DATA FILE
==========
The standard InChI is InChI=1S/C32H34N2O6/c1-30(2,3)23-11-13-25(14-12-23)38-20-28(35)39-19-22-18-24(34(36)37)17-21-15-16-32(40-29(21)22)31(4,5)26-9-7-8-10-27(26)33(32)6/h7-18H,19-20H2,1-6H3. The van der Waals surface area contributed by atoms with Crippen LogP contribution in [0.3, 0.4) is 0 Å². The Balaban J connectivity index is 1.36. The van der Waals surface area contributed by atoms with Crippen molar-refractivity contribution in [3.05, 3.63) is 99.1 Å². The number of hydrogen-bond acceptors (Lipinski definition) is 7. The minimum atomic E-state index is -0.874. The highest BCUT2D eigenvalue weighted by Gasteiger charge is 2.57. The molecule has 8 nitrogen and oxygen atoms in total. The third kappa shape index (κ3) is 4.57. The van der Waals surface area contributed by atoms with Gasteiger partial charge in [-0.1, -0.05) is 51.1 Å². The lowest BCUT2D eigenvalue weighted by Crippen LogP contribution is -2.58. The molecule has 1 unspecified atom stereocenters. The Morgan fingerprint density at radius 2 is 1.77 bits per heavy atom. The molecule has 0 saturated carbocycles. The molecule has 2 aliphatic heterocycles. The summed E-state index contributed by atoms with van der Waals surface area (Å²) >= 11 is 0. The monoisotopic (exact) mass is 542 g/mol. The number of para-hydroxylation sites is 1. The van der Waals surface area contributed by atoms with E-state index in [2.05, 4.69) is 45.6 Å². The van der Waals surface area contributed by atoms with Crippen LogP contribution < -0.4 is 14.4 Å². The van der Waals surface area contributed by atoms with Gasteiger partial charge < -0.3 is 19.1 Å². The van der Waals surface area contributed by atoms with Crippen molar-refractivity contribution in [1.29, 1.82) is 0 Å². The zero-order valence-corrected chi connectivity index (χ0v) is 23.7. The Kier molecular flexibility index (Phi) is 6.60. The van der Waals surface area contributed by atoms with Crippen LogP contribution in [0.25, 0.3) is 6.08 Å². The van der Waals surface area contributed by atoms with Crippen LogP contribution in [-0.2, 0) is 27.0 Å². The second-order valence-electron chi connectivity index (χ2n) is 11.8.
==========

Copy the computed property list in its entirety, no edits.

The standard InChI is InChI=1S/C32H34N2O6/c1-30(2,3)23-11-13-25(14-12-23)38-20-28(35)39-19-22-18-24(34(36)37)17-21-15-16-32(40-29(21)22)31(4,5)26-9-7-8-10-27(26)33(32)6/h7-18H,19-20H2,1-6H3. The van der Waals surface area contributed by atoms with Crippen LogP contribution in [0.3, 0.4) is 0 Å². The Balaban J connectivity index is 1.36. The van der Waals surface area contributed by atoms with Crippen molar-refractivity contribution in [3.05, 3.63) is 99.1 Å². The number of hydrogen-bond acceptors (Lipinski definition) is 7. The minimum atomic E-state index is -0.874. The highest BCUT2D eigenvalue weighted by Gasteiger charge is 2.57. The molecule has 8 nitrogen and oxygen atoms in total. The third kappa shape index (κ3) is 4.57. The van der Waals surface area contributed by atoms with Gasteiger partial charge in [-0.1, -0.05) is 51.1 Å². The lowest BCUT2D eigenvalue weighted by Crippen LogP contribution is -2.58. The molecule has 1 unspecified atom stereocenters. The Morgan fingerprint density at radius 2 is 1.77 bits per heavy atom. The molecule has 0 saturated carbocycles. The molecule has 2 aliphatic heterocycles. The summed E-state index contributed by atoms with van der Waals surface area (Å²) >= 11 is 0. The monoisotopic (exact) mass is 542 g/mol. The number of para-hydroxylation sites is 1. The van der Waals surface area contributed by atoms with E-state index in [2.05, 4.69) is 45.6 Å². The van der Waals surface area contributed by atoms with Crippen LogP contribution < -0.4 is 14.4 Å². The van der Waals surface area contributed by atoms with Gasteiger partial charge < -0.3 is 19.1 Å². The van der Waals surface area contributed by atoms with Crippen molar-refractivity contribution in [1.29, 1.82) is 0 Å². The zero-order valence-corrected chi connectivity index (χ0v) is 23.7. The Kier molecular flexibility index (Phi) is 6.60. The van der Waals surface area contributed by atoms with Crippen LogP contribution in [0.25, 0.3) is 6.08 Å². The van der Waals surface area contributed by atoms with Crippen LogP contribution in [-0.2, 0) is 27.0 Å². The second-order valence-electron chi connectivity index (χ2n) is 11.8.